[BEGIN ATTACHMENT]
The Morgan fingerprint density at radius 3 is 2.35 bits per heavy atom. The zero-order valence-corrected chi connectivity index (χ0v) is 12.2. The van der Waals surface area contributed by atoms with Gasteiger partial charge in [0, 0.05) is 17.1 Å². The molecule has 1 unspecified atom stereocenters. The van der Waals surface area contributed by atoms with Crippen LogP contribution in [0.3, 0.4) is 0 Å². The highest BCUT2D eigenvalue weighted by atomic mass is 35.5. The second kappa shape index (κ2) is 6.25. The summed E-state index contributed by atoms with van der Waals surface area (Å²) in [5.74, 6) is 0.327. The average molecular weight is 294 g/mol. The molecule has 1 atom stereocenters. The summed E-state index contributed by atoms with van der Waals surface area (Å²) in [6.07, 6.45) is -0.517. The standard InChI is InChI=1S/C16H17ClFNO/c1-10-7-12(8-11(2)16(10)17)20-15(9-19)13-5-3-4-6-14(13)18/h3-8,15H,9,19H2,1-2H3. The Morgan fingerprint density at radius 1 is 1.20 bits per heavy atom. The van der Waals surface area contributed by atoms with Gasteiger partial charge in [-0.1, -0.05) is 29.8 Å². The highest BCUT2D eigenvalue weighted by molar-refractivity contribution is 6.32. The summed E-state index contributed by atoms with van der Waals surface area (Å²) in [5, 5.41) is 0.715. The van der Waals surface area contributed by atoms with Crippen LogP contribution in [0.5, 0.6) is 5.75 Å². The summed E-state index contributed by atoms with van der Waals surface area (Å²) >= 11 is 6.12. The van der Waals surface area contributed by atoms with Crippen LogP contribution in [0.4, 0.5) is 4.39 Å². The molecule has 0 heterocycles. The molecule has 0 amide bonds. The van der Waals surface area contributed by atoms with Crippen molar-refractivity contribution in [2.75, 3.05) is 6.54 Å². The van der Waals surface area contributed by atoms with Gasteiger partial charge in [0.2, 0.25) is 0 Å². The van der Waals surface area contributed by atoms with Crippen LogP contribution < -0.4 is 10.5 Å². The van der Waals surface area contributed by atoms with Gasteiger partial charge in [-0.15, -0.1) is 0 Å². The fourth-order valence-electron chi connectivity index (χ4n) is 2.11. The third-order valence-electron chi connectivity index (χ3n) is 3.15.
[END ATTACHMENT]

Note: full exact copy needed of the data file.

The Morgan fingerprint density at radius 3 is 2.35 bits per heavy atom. The zero-order valence-corrected chi connectivity index (χ0v) is 12.2. The van der Waals surface area contributed by atoms with Gasteiger partial charge in [0, 0.05) is 17.1 Å². The molecule has 1 unspecified atom stereocenters. The van der Waals surface area contributed by atoms with Crippen LogP contribution in [0.3, 0.4) is 0 Å². The highest BCUT2D eigenvalue weighted by atomic mass is 35.5. The second kappa shape index (κ2) is 6.25. The summed E-state index contributed by atoms with van der Waals surface area (Å²) in [5.74, 6) is 0.327. The average molecular weight is 294 g/mol. The molecule has 1 atom stereocenters. The summed E-state index contributed by atoms with van der Waals surface area (Å²) in [6.07, 6.45) is -0.517. The standard InChI is InChI=1S/C16H17ClFNO/c1-10-7-12(8-11(2)16(10)17)20-15(9-19)13-5-3-4-6-14(13)18/h3-8,15H,9,19H2,1-2H3. The Morgan fingerprint density at radius 1 is 1.20 bits per heavy atom. The van der Waals surface area contributed by atoms with Gasteiger partial charge in [-0.1, -0.05) is 29.8 Å². The highest BCUT2D eigenvalue weighted by molar-refractivity contribution is 6.32. The summed E-state index contributed by atoms with van der Waals surface area (Å²) in [5, 5.41) is 0.715. The van der Waals surface area contributed by atoms with Crippen LogP contribution in [0.5, 0.6) is 5.75 Å². The summed E-state index contributed by atoms with van der Waals surface area (Å²) >= 11 is 6.12. The van der Waals surface area contributed by atoms with Crippen LogP contribution in [0.4, 0.5) is 4.39 Å². The molecule has 0 heterocycles. The molecule has 0 amide bonds. The van der Waals surface area contributed by atoms with Crippen molar-refractivity contribution in [2.75, 3.05) is 6.54 Å². The van der Waals surface area contributed by atoms with Gasteiger partial charge in [0.2, 0.25) is 0 Å². The van der Waals surface area contributed by atoms with Crippen LogP contribution < -0.4 is 10.5 Å². The van der Waals surface area contributed by atoms with Gasteiger partial charge in [-0.15, -0.1) is 0 Å². The fourth-order valence-electron chi connectivity index (χ4n) is 2.11. The third-order valence-electron chi connectivity index (χ3n) is 3.15.